What happens if everyone buys into index funds? For years Jack Bogle and other proponents of index funds have brushed aside that question. But lately the amount of assets in index funds may have reached a tipping point. About 25 percent of institutional and retail assets are now in index funds, and many active funds are actually closet indexers. This big concentration in the S&P 500 and other indexes is causing many distortions in the markets. Stocks spike whenever they enter the S&P 500. Because market-weighted index funds concentrate investments in a few stocks, stock markets have become more volatile and prone to bubbles. With more investors trading broad ETFs, most stocks tend to move in lockstep with the benchmarks. That makes it harder to diversify portfolios. In an era when index funds dominate, there may be good reasons to go against the crowd and try some top actively managed funds.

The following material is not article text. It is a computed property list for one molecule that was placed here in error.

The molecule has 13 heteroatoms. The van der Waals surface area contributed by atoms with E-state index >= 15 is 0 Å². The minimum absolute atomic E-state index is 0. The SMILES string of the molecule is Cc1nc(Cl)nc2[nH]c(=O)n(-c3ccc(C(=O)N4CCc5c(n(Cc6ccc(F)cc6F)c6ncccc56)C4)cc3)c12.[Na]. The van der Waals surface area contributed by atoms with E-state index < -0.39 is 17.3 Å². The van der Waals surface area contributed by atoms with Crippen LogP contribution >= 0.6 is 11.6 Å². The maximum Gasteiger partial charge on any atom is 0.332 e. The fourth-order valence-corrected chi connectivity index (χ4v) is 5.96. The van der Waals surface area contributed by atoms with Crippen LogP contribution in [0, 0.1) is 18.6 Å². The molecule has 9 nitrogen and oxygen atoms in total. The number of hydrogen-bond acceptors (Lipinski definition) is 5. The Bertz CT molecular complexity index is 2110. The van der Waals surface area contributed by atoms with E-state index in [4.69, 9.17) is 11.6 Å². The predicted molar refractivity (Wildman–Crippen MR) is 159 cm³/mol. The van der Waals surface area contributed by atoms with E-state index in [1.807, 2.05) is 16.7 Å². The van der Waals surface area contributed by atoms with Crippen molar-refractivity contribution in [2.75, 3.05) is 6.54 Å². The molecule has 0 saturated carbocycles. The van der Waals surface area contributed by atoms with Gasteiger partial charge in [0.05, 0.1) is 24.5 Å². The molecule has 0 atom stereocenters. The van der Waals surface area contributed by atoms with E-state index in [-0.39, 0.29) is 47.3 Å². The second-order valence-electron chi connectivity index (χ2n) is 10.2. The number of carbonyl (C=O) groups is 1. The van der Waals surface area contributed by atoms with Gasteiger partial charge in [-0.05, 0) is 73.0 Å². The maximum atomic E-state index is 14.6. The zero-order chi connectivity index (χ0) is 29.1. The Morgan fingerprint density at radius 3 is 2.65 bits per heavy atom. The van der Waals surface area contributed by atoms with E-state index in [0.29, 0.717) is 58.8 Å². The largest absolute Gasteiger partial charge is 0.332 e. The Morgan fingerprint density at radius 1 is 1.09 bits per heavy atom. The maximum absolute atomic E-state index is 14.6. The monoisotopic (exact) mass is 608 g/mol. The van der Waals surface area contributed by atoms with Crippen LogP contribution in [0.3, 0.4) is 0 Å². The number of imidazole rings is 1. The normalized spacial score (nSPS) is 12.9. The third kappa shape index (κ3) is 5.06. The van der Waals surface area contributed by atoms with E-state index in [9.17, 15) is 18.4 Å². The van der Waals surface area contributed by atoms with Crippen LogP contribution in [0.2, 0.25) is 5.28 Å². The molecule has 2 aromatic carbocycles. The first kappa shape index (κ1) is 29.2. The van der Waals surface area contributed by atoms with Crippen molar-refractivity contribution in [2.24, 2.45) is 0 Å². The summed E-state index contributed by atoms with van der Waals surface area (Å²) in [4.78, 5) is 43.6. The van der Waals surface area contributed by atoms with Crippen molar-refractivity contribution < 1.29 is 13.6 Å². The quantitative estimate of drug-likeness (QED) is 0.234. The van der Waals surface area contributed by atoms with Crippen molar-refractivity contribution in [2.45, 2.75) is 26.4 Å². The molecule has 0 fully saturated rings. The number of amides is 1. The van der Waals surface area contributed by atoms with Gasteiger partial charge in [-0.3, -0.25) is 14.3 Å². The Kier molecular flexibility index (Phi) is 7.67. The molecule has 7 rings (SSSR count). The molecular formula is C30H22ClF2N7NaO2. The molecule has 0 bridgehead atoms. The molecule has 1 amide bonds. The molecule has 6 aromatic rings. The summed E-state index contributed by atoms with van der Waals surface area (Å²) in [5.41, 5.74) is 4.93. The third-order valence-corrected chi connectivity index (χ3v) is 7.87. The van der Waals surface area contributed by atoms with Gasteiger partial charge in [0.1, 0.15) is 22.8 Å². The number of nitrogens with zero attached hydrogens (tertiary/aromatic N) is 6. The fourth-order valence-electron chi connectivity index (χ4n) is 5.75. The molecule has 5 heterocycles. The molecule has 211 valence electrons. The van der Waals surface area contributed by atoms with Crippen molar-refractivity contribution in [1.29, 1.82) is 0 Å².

No, I am not saying one shouldn't use index funds, especially in efficient markets where the goal is to get beta. But one must be careful. ETFs still continue to grow and there are 866 ETFs worth about $741 billion from 30 providers, according to BlackRock research, which is number one in the ETF game, having bought Barclays Global Investors' iShares cache. Year-to-date ETFs increased by 12 percent with 117 new ETFs launched; there are many more in registration. Year-to-date 23 ETFs were delisted. And therein lies the point: There are scores of small ETFs that don't trade much. As Stan Luxenberg points out this month on page 59, small, esoteric ETFs can hurt when they liquidate — a client can lose 3 percent or more. According to Morningstar, thinly traded ETFs can cost even more to investors when bid and ask spreads and other expenses are added up. Please turn to Stan's article for more on this topic.
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